NCF Nation: Weekend Rewind 091613

Hot and Not in the SEC: Week 3

September, 16, 2013
The temperature is heating up in some locales in the SEC and cooling down in others:


[+] EnlargeJohnny Manziel
Thomas Campbell/USA TODAY SportsJohnny Manziel is one of the reasons SEC offenses are humming and its defenses are suffering.
SEC offenses: We’ve played three weeks of football, and half the SEC teams are ranked in the top 38 nationally in total offense. No, that’s not a typo. We’re talking offense here, not defense. Not only that, but 10 of the 14 teams are averaging more than 30 points per game. They’re not all rolling up these numbers against lesser competition, either. Alabama and Texas A&M combined for 91 points, 1,196 yards and 62 first downs in their 49-42 classic on Saturday in College Station. In the season opener, we saw Ole Miss defeat Vanderbilt in a wild 39-35 game. Georgia lost 38-35 to Clemson in its opener and came back the next week and beat South Carolina 41-30 in a game that featured 990 yards of total offense. Even LSU is getting into the act. Yep, the same LSU that didn't finish better than ninth in the SEC in passing offense the last four years. The Tigers have thrown it only 70 times in their first three games but are fifth in the league in passing offense (269.3 yards per game). More importantly, they’re making big plays downfield. They’re averaging 11.5 yards per attempt, which is second in the league behind only Georgia. Of course, with all this offense, the SEC’s defensive numbers have taken a hit. Only four teams are in the top 40 nationally in total defense -- Florida (No. 3), Arkansas (No. 6), LSU (No. 10) and Ole Miss (No. 35).


Arkansas running back Alex Collins: Not even Herschel Walker rushed for 100 yards in each of his first three games, so Collins is in rarefied air. He rushed for 115 yards in the win over Southern Miss on Saturday, becoming the first freshman in SEC history to rush for 100 yards in each of his first three games. The last freshman to do it nationally was Adrian Peterson in 2004. Collins’ backfield mate, sophomore Jonathan Williams, has also gained 100 yards each of the first three weeks.


Alabama running back T.J. Yeldon's eardrums: After scoring on a 4-yard touchdown run right before the half, Yeldon was hit with a 15-yard unsportsmanlike conduct penalty when he gave the old double throat slash and went all Manziel on us with the “money fingers.” Alabama coach Nick Saban then proceeded to go off on Yeldon, who’s probably still having a hard time hearing out of that ear.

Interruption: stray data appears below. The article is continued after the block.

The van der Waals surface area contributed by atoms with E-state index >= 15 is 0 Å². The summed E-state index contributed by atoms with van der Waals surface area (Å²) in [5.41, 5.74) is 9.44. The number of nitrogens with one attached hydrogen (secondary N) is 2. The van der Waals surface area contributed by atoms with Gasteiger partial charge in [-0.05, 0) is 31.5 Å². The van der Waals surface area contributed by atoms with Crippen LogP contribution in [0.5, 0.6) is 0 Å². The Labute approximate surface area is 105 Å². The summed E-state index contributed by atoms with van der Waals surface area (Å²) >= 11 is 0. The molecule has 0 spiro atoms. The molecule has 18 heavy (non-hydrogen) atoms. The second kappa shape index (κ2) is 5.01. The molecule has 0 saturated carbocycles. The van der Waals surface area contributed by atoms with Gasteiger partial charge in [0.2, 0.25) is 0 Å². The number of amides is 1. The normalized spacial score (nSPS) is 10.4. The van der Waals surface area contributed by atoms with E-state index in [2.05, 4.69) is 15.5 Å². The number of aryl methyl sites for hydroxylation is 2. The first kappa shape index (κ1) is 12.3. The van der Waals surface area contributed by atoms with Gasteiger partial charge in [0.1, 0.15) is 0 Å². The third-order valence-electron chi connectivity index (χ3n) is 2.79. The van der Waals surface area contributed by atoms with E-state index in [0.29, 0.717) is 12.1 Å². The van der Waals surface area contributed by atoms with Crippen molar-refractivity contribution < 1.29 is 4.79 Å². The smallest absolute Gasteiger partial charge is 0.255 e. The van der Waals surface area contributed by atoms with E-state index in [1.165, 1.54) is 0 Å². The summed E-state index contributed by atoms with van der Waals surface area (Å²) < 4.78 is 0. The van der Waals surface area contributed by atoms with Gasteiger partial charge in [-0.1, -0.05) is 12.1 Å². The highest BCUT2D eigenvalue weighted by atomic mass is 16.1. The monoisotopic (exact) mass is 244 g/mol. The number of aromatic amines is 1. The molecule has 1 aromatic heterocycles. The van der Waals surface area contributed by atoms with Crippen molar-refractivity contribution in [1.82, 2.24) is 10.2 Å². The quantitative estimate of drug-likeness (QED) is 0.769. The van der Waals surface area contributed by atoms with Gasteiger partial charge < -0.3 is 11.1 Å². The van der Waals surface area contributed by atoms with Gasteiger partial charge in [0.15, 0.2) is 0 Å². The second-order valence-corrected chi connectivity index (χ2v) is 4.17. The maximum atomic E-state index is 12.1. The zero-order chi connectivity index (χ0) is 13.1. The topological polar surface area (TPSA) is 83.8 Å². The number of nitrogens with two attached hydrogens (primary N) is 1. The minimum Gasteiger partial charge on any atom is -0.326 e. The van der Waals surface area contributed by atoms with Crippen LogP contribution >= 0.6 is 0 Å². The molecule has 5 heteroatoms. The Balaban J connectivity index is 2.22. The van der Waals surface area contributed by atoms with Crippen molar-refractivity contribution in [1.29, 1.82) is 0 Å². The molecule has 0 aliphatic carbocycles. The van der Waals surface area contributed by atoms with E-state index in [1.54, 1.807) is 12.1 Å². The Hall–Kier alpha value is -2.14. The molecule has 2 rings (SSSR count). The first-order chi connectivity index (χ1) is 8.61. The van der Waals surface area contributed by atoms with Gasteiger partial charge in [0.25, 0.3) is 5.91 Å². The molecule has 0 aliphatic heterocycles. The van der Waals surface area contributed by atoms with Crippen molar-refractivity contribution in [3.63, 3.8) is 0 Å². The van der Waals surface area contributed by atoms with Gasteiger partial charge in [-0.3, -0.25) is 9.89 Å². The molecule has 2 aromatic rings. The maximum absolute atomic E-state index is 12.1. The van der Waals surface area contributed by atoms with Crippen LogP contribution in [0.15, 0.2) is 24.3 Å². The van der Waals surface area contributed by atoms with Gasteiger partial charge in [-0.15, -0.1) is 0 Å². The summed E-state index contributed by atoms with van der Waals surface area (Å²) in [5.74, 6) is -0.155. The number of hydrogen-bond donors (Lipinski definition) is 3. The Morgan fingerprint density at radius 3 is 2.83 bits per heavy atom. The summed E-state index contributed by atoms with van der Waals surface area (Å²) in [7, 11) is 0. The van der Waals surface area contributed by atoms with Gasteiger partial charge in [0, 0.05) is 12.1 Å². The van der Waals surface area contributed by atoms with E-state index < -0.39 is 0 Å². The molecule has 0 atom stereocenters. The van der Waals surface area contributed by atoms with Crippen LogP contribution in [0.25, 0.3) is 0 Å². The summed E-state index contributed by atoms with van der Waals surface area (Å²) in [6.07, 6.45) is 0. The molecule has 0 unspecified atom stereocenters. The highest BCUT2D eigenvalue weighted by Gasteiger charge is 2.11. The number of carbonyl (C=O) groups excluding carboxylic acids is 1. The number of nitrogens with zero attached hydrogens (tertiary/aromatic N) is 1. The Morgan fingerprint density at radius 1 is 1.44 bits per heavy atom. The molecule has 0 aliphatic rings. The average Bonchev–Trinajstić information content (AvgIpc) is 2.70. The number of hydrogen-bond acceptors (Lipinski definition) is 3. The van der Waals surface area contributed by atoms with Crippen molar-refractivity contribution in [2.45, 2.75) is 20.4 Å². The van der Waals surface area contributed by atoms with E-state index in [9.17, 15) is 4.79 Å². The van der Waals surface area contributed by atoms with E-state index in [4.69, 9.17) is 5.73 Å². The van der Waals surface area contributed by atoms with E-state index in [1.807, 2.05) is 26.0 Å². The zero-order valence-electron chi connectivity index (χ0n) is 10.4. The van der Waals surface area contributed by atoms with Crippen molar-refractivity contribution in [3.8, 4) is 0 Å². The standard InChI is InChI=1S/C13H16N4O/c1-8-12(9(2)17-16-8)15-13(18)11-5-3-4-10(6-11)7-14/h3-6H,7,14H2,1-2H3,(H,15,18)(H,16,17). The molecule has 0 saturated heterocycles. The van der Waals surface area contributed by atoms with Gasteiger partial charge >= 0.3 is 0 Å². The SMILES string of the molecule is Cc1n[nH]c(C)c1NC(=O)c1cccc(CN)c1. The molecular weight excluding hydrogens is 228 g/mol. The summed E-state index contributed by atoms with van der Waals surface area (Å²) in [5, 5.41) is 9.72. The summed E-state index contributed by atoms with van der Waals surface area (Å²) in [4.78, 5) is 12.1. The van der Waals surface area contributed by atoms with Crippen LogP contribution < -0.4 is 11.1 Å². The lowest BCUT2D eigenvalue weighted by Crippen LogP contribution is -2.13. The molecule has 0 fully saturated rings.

LSU quarterback Zach Mettenberger: He leads the SEC in passing efficiency and has thrown nine touchdown passes and no interceptions through the Tigers’ first three games. His nine touchdown passes through three games are the most in school history. What’s more, at this point a year ago, Mettenberger had four touchdown passes and two interceptions.


Butch Jones’ road debut: At least Tennessee won’t have to face Oregon again anytime soon. Jones’ first road game as the Vols’ coach produced their worst beating in modern history. The 59-14 drubbing could have been worse, but the Ducks mercifully took their foot off the gas pedal late in the third quarter. It was a reminder that Oregon is off-the-charts good and Tennessee still has a long way to go before being ready to swim in those waters.


[+] EnlargeOdell Beckham
Crystal LoGiudice/USA TODAY SportsOdell Beckham (3) and Jarvis Landry have been the SEC's best receiving tandem so far.
Big-time receivers: It’s hard to beat the lineup of receivers in the SEC. Take your pick. Texas A&M’s Mike Evans, Vanderbilt’s Jordan Matthews and Alabama’s Amari Cooper are as good as it gets. But what about Ole Miss’ Donte Moncrief? And something says Missouri’s Dorial Green-Beckham is just getting started. But in terms of combos, LSU’s Odell Beckham and Jarvis Landry have combined for 10 touchdowns this season.


Targeting penalties: Thankfully, the ejection of Alabama safety Ha Ha Clinton-Dix on Saturday was overturned by replay, but the 15-yard penalty stuck. It shouldn't have been a penalty; Clinton-Dix was clearly trying to make a play on the ball and there just happened to be some helmet-to-helmet contact. No wonder the coaches hate the rule given how subjective it is.


Alabama safety Vinnie Sunseri: There was some concern about Sunseri's ability to cover, and that’s still not his forte. But the guy is a football player. He has played in two games this season and has two interception returns for touchdowns. There’s something to be said for being in the right place at the right time, and Sunseri always seems to be in the right places at the right times.


South Carolina’s special teams: The Gamecocks almost made enough special-teams gaffes to let Vanderbilt really make things interesting there at the end last weekend. They’re getting nothing out of their kickoff return game, and Shon Carson fumbled two (losing one) against the Commodores. South Carolina also had a punt go off a player’s heel that set up one of Vanderbilt’s late touchdowns and helped the Commodores rally.


Texas A&M’s defense: Technically, Johnny Manziel is correct. Texas A&M isn't out of the SEC or national championship race. The Aggies will need some help, but Alabama has proven the last two years that a one-loss SEC team (not even a one-loss SEC champion) can rebound to win it all. So with some help, the Aggies can still work their way back onto the guest list for the Vizio BCS National Championship. But where they’re really going to need help is on defense. They’ve got to get better -- and get better in a hurry -- on that side of the ball, or it’s not going to matter how many mesmerizing plays Manziel makes on offense. Having to score 40-plus points every week to win has a way of catching up to you. The Aggies got all their players back on defense against Alabama except for safety Floyd Raven, and while it’s true that playing with different combinations can torment a defense, the Aggies’ problem so far has been that they don’t do anything particularly well on defense and have looked unsound at times through the first three games. We’ll see what kinds of strides the Aggies can make on D, but they’re clearly missing some of the playmakers who helped them play extremely well down the stretch last year.